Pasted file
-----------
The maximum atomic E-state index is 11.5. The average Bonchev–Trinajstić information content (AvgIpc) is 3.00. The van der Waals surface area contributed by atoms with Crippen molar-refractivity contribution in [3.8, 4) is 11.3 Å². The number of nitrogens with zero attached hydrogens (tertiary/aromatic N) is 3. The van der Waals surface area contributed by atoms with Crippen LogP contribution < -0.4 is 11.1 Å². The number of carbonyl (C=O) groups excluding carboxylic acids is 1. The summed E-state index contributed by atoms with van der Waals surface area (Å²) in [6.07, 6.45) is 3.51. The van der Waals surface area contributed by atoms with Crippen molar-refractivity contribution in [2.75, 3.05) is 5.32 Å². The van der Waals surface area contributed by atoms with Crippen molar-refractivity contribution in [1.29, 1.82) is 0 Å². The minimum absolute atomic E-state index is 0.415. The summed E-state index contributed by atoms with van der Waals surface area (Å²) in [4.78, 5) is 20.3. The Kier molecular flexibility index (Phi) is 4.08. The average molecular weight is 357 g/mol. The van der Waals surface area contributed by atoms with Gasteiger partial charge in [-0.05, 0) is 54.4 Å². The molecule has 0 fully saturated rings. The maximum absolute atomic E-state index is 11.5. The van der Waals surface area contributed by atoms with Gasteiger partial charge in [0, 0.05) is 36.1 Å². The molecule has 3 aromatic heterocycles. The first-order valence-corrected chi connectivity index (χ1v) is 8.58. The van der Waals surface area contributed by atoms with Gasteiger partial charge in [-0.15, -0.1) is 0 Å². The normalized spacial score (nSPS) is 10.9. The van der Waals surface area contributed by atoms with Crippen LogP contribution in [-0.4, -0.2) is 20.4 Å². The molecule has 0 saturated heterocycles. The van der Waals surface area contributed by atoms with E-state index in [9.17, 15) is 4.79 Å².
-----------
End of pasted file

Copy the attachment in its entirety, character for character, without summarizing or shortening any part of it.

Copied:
The maximum atomic E-state index is 11.5. The average Bonchev–Trinajstić information content (AvgIpc) is 3.00. The van der Waals surface area contributed by atoms with Crippen molar-refractivity contribution in [3.8, 4) is 11.3 Å². The number of nitrogens with zero attached hydrogens (tertiary/aromatic N) is 3. The van der Waals surface area contributed by atoms with Crippen LogP contribution < -0.4 is 11.1 Å². The number of carbonyl (C=O) groups excluding carboxylic acids is 1. The summed E-state index contributed by atoms with van der Waals surface area (Å²) in [6.07, 6.45) is 3.51. The van der Waals surface area contributed by atoms with Crippen molar-refractivity contribution in [2.75, 3.05) is 5.32 Å². The van der Waals surface area contributed by atoms with Crippen molar-refractivity contribution in [1.29, 1.82) is 0 Å². The minimum absolute atomic E-state index is 0.415. The summed E-state index contributed by atoms with van der Waals surface area (Å²) in [4.78, 5) is 20.3. The Kier molecular flexibility index (Phi) is 4.08. The average molecular weight is 357 g/mol. The van der Waals surface area contributed by atoms with Gasteiger partial charge in [-0.05, 0) is 54.4 Å². The molecule has 0 fully saturated rings. The maximum absolute atomic E-state index is 11.5. The van der Waals surface area contributed by atoms with Gasteiger partial charge in [0, 0.05) is 36.1 Å². The molecule has 3 aromatic heterocycles. The first-order valence-corrected chi connectivity index (χ1v) is 8.58. The van der Waals surface area contributed by atoms with Gasteiger partial charge in [-0.15, -0.1) is 0 Å². The normalized spacial score (nSPS) is 10.9. The van der Waals surface area contributed by atoms with Crippen LogP contribution in [-0.4, -0.2) is 20.4 Å². The molecule has 0 saturated heterocycles. The van der Waals surface area contributed by atoms with E-state index in [9.17, 15) is 4.79 Å².